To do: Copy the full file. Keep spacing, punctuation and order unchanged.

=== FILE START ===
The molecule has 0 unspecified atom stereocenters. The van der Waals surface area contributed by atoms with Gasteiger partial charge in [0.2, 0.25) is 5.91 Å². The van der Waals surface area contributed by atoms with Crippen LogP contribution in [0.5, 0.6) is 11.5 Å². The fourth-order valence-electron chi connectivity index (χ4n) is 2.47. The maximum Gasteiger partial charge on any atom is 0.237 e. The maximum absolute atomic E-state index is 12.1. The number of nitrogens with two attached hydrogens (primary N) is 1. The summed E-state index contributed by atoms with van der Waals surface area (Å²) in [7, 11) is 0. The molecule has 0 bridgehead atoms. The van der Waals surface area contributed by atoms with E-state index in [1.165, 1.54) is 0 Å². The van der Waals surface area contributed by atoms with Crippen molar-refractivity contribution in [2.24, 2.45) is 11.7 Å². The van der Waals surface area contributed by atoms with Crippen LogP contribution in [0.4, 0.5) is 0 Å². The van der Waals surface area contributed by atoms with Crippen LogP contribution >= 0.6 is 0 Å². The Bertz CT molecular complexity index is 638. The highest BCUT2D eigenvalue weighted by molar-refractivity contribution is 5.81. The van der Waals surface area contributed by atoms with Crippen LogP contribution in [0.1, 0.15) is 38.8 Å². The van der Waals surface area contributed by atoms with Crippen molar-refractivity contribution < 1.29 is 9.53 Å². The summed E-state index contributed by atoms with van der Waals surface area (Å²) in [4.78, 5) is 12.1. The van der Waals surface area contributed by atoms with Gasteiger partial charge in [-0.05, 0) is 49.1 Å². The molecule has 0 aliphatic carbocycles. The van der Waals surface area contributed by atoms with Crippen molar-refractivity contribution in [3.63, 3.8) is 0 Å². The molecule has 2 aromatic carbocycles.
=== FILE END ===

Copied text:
The molecule has 0 unspecified atom stereocenters. The van der Waals surface area contributed by atoms with Gasteiger partial charge in [0.2, 0.25) is 5.91 Å². The van der Waals surface area contributed by atoms with Crippen LogP contribution in [0.5, 0.6) is 11.5 Å². The fourth-order valence-electron chi connectivity index (χ4n) is 2.47. The maximum Gasteiger partial charge on any atom is 0.237 e. The maximum absolute atomic E-state index is 12.1. The number of nitrogens with two attached hydrogens (primary N) is 1. The summed E-state index contributed by atoms with van der Waals surface area (Å²) in [7, 11) is 0. The molecule has 0 bridgehead atoms. The van der Waals surface area contributed by atoms with E-state index in [1.165, 1.54) is 0 Å². The van der Waals surface area contributed by atoms with Crippen molar-refractivity contribution in [2.24, 2.45) is 11.7 Å². The van der Waals surface area contributed by atoms with Crippen LogP contribution in [0.4, 0.5) is 0 Å². The van der Waals surface area contributed by atoms with Crippen LogP contribution >= 0.6 is 0 Å². The Bertz CT molecular complexity index is 638. The highest BCUT2D eigenvalue weighted by molar-refractivity contribution is 5.81. The van der Waals surface area contributed by atoms with Crippen LogP contribution in [0.1, 0.15) is 38.8 Å². The van der Waals surface area contributed by atoms with Crippen molar-refractivity contribution < 1.29 is 9.53 Å². The summed E-state index contributed by atoms with van der Waals surface area (Å²) in [4.78, 5) is 12.1. The van der Waals surface area contributed by atoms with Gasteiger partial charge in [-0.05, 0) is 49.1 Å². The molecule has 0 aliphatic carbocycles. The van der Waals surface area contributed by atoms with Crippen molar-refractivity contribution in [3.63, 3.8) is 0 Å². The molecule has 2 aromatic carbocycles.